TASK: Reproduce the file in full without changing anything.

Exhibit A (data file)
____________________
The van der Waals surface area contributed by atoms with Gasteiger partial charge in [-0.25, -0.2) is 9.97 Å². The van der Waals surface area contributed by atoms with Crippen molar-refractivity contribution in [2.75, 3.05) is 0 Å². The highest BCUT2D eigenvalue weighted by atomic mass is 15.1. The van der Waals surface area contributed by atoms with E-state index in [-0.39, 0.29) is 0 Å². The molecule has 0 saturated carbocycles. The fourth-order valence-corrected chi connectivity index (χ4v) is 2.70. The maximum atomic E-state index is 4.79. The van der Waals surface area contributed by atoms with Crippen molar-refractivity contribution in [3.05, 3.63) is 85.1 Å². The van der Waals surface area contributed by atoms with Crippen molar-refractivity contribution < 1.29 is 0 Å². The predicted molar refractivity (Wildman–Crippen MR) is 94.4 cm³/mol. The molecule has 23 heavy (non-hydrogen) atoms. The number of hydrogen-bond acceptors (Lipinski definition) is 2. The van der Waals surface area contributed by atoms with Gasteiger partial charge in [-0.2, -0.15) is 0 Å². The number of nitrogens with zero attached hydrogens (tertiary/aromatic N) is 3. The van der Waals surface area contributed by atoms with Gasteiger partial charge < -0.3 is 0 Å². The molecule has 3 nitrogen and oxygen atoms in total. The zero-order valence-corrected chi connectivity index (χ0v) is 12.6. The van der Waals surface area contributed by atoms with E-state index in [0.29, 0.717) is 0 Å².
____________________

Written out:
The van der Waals surface area contributed by atoms with Gasteiger partial charge in [-0.25, -0.2) is 9.97 Å². The van der Waals surface area contributed by atoms with Crippen molar-refractivity contribution in [2.75, 3.05) is 0 Å². The highest BCUT2D eigenvalue weighted by atomic mass is 15.1. The van der Waals surface area contributed by atoms with E-state index in [-0.39, 0.29) is 0 Å². The molecule has 0 saturated carbocycles. The fourth-order valence-corrected chi connectivity index (χ4v) is 2.70. The maximum atomic E-state index is 4.79. The van der Waals surface area contributed by atoms with Crippen molar-refractivity contribution in [3.05, 3.63) is 85.1 Å². The van der Waals surface area contributed by atoms with Crippen molar-refractivity contribution < 1.29 is 0 Å². The predicted molar refractivity (Wildman–Crippen MR) is 94.4 cm³/mol. The molecule has 23 heavy (non-hydrogen) atoms. The number of hydrogen-bond acceptors (Lipinski definition) is 2. The van der Waals surface area contributed by atoms with Gasteiger partial charge in [-0.2, -0.15) is 0 Å². The number of nitrogens with zero attached hydrogens (tertiary/aromatic N) is 3. The van der Waals surface area contributed by atoms with Gasteiger partial charge < -0.3 is 0 Å². The molecule has 3 nitrogen and oxygen atoms in total. The zero-order valence-corrected chi connectivity index (χ0v) is 12.6. The van der Waals surface area contributed by atoms with E-state index in [0.29, 0.717) is 0 Å².